Review: Meshel Laurie – CSI Told You Lies

CSI Told You Lies
Meshel Laurie

“CSI Told You Lies is a gripping account of the work of the forensic scientists on the frontline of Australia’s major crime and disaster investigations. They are part of the team at the Victorian Institute of Forensic Medicine (VIFM), a state-of-the-art facility in Melbourne… Join Meshel Laurie as she goes ‘behind the curtain’ at VIFM, interviewing the Institute’s talented roster of forensic experts about their daily work. Her subjects also include others touched by Australia’s major crime and disaster investigations, including homicide detectives, defense barristers and families of victims as they confront their darkest moments.”

I felt quite conflicted about this book. While I enjoyed some of the history of forensics in Australia, I wasn’t actually that satisfied. I kept pressing through in the hopes that I would get something really interesting from the book (a bit like I did with On a Wing and a Prayer) but I was ultimately disappointed.

Promising me that it’s a book that will give ‘victims a voice through forensics’ makes me think that the forensic scientists will be recreating the picture of what happened when someone died – but not really. It’s not even a complete book of victims who were identified only by forensics – many of the stories are about victims who had already been identified and forensics had very little to do with giving information.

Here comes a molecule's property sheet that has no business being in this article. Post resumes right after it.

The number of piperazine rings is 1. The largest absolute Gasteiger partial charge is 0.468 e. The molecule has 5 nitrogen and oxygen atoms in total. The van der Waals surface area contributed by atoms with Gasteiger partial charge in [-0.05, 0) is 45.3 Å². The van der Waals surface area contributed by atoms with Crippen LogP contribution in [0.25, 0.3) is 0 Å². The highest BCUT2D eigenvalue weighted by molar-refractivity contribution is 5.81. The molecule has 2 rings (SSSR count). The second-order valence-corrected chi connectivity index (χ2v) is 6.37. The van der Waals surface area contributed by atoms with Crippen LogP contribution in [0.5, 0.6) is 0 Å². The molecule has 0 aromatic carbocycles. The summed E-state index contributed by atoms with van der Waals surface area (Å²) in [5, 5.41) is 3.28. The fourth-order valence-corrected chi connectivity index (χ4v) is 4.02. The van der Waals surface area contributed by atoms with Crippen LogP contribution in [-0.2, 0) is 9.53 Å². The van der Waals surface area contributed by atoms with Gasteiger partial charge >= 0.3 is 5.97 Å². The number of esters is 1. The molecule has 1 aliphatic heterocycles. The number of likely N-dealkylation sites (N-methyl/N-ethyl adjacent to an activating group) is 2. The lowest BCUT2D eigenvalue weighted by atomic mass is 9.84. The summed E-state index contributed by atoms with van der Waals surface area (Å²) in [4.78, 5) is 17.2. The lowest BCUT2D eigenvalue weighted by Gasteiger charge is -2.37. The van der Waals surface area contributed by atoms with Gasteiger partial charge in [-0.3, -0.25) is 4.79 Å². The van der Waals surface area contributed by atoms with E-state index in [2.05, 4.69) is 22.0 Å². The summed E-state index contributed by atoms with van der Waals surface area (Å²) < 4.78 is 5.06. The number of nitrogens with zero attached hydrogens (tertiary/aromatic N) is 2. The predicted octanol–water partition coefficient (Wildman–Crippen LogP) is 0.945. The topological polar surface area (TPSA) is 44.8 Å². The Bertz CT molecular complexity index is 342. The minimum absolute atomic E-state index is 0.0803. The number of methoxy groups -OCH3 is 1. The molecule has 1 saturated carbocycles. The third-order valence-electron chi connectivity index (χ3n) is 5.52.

This author may have had an agenda. Later in the book she spends quite a lot of time discussing murders that didn’t need to be solved forensically that are mainly about women who are murdered, the language around their marital status (or job)  and the killers who just needed to kill someone. While I found those stories interesting (and valuable) the forensics involved weren’t key to solving the crime.

The most interesting fact that I learnt was that cruise ships have morgues! That of course then lead me to google it, and it turns out it’s a legal requirement that cruise ships have a morgue (although if they run out of space they put the bodies in a food freezer emptied of icecream).

Reading this sort of book makes me wonder whether I should have gone into a forensics career – and then I realise it’s a lot of anatomy and man, I hate anatomy! I’m going to pass it on to a friend that is also totally into reading about this topic, and hopefully he enjoys it more than I did.

Penguin Random House | 3 August 2021 | AU$34.99 | paperback

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